Michelle Stone is a veteran Chicago artist, best known for her constructed, impasto, painted, acrylic sculptures. Stone builds hybrid shapes hovering between figure and abstraction. Various sized forms crawl on walls, and floors, at times developing into elaborate installations and menageries. In addition to sculpture, she creates portraits, paintings, and drawings that explore relationships, evolving along a wide spectrum of the human condition.  Stone has shown widely, is affiliated with Ceres Gallery, NYC, Chicago Sculpture International, and Dialogue Chicago, has a studio in Chicago with Cornelia Building Artists, and lives in Chicago.

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IMPACT: Color-Black-White

Exhibition Dates: August 9-October 2, 2019

Opening Reception: August 29, 5:30-7:30pm

Call for Entry Deadline: July 5, 2019, 5:00pm

How do we measure the impact of Color or Black and White? TACHP will be filling our galleries with these concurrent themes in one exhibition, highlighting the dichotomies between color and black and white in terms of art. A bold sense of color can elicit a certain response, while a black and white photograph may take us to another time and place. TACHP is searching for work whose use of color or lack thereof directs the content of the work. Color technique represents tone, feelings and emotions while the power of the work is dependent on and derived from its use even when color is absent. We will be looking for work that pushes the theme literally and symbolically, from color theory to race, from form to intention.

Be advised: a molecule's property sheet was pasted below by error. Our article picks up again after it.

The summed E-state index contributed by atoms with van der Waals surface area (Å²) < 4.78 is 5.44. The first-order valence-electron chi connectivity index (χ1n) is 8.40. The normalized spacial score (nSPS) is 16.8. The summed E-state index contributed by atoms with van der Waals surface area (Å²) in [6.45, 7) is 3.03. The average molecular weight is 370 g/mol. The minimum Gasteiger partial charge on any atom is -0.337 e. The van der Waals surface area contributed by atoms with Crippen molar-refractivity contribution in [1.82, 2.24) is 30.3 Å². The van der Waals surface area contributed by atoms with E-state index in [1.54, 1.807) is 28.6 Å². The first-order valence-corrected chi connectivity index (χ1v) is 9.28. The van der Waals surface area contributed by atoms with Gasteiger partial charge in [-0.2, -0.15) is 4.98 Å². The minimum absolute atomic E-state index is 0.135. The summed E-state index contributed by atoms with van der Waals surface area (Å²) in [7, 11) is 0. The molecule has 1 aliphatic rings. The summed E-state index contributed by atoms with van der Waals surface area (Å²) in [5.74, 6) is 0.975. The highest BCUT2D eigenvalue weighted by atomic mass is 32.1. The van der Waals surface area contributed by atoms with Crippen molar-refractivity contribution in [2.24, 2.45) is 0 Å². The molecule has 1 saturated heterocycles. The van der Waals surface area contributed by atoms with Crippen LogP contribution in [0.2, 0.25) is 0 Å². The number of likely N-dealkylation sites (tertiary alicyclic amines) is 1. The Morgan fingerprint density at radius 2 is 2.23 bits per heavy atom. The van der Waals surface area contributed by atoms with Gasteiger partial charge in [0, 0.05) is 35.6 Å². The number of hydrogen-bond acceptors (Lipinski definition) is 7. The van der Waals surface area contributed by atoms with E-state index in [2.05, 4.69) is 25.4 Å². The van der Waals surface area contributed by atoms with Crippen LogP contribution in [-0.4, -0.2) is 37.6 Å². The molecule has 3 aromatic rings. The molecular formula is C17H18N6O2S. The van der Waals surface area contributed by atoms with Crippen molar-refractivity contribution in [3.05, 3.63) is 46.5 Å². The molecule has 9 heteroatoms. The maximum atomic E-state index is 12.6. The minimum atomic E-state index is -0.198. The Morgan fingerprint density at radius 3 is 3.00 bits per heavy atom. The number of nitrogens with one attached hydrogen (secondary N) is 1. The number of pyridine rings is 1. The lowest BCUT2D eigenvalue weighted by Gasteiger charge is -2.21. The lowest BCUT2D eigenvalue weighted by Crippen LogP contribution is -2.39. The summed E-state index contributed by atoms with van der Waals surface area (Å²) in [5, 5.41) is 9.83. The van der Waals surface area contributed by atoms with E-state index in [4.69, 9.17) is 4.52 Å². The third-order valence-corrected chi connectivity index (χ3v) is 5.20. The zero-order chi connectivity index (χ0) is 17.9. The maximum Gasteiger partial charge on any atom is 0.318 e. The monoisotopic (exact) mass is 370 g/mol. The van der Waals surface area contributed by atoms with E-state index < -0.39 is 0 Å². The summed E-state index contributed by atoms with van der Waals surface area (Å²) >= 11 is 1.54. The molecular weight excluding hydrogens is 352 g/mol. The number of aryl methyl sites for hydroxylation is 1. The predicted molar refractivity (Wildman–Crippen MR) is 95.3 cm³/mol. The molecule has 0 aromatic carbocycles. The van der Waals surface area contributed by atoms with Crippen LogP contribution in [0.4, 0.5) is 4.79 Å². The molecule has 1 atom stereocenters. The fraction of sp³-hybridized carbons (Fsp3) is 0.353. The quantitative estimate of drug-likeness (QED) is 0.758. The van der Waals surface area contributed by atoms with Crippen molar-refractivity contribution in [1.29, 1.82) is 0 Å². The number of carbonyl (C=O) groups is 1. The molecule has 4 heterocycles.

Guest Juror: Rhonda K. Brown

Rhonda K. Brown has been living and creating art in Chicago since 1995. A native Clevelander, Brown hails from a family that opened the first for-profit African American gallery in the country, Malcolm Brown Gallery in Shaker Heights, Ohio in 1980. Growing up with art all around inspired her to complete a bachelor of fine arts with a double major in painting and drawing and art history from The Ohio State University. Thereafter, she interned at the Cleveland Museum of Art during its 75th Anniversary year and then completed her master’s degree in art history at the University of Wisconsin-Madison in 2005. Brown’s expressive colorful paintings confront the viewer. Her abstracted human form, palette, and expressive lines communicate solemnity and boldness equally. Brown’s work appears in private collections throughout the country and has been featured in Samella Lewis’s International Review of African American Art, Oprah at Home Magazine  exhibitions, and architectural interiors.